In the third inning of Tuesday night’s game against the Rangers, Texas’ Leonys Martin was on first base when Elvis Andrus hitting a bouncing ball up the middle. Omar Infante caught the ball, tagged second and threw to first base to complete a double play — and it never should have happened.
Martin never slid. He ran right past Infante and did nothing to break up the double play. He could have knocked Infante into left field but passed up the chance.
In the sixth inning, Nori Aoki doubled and Jarrod Dyson came out to pinch-run. The Royals had trouble moving runners from second to third all night, and this was no exception.
Infante is known as a bat handler and was not asked to bunt. He tried to hit the ball to the right side. That would have moved Dyson from second to third. But Omar hit the ball in the air. If the ball is hit on the ground to the right side, the runner can leave right away. Hit the ball in the air, and the runner has to hold. Dyson held and never scored.
An inning later, Eric Hosmer led off with another double, and this time it was Billy Butler’s turn to hit the ball to the right side, but Billy appeared to be trying to pull the ball and struck out swinging. Failure to move runners over to third plagued the Royals all night.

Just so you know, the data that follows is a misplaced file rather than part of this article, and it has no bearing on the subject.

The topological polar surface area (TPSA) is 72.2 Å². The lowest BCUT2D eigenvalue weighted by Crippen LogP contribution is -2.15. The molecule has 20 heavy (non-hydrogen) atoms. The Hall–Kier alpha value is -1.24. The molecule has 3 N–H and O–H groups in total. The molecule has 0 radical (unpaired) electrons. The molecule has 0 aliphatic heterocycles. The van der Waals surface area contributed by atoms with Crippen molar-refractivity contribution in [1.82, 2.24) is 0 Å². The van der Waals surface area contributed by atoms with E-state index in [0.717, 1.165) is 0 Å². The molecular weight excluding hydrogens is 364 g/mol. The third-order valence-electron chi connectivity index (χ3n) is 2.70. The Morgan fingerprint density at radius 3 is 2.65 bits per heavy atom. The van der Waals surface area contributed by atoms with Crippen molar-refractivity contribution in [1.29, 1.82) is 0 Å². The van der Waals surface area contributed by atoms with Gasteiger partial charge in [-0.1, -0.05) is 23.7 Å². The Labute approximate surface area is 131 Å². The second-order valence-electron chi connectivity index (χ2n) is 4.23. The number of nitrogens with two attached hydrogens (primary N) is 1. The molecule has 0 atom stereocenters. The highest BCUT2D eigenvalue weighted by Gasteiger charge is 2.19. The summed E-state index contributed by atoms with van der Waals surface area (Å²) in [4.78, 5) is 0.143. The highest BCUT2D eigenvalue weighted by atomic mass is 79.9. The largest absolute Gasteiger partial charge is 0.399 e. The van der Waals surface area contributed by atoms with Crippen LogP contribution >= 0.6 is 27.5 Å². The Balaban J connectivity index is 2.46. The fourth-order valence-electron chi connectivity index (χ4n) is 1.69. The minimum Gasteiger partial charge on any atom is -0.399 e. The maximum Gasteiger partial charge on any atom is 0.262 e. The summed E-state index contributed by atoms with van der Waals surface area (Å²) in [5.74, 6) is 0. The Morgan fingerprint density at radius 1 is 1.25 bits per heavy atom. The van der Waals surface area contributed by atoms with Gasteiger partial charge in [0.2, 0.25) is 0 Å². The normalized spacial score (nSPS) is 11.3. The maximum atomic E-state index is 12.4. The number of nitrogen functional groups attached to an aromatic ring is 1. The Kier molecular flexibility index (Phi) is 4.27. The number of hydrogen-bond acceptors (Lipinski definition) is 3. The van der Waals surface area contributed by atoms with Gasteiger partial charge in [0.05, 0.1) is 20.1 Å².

When the Royals finally did get a run in, it was on a questionable pitch by the Rangers’ Jon Edwards. He had Salvador Perez swinging at sliders away, one of which was nowhere near the strike zone. But with the count 1-2, Edwards decided to come inside with a fastball. Perez smoked the pitch down the line, a play that Rangers third baseman Adrian Beltre couldn’t handle. When a guy is swinging at sliders out of the zone, why give him a hittable fastball?
Aaron Crow came out to pitch the ninth inning and was all over the place while warming up. Clearly, Crow was having trouble throwing strikes. He then started the inning by throwing ball one and ball two to Adam Rosales. So what do you think happened next?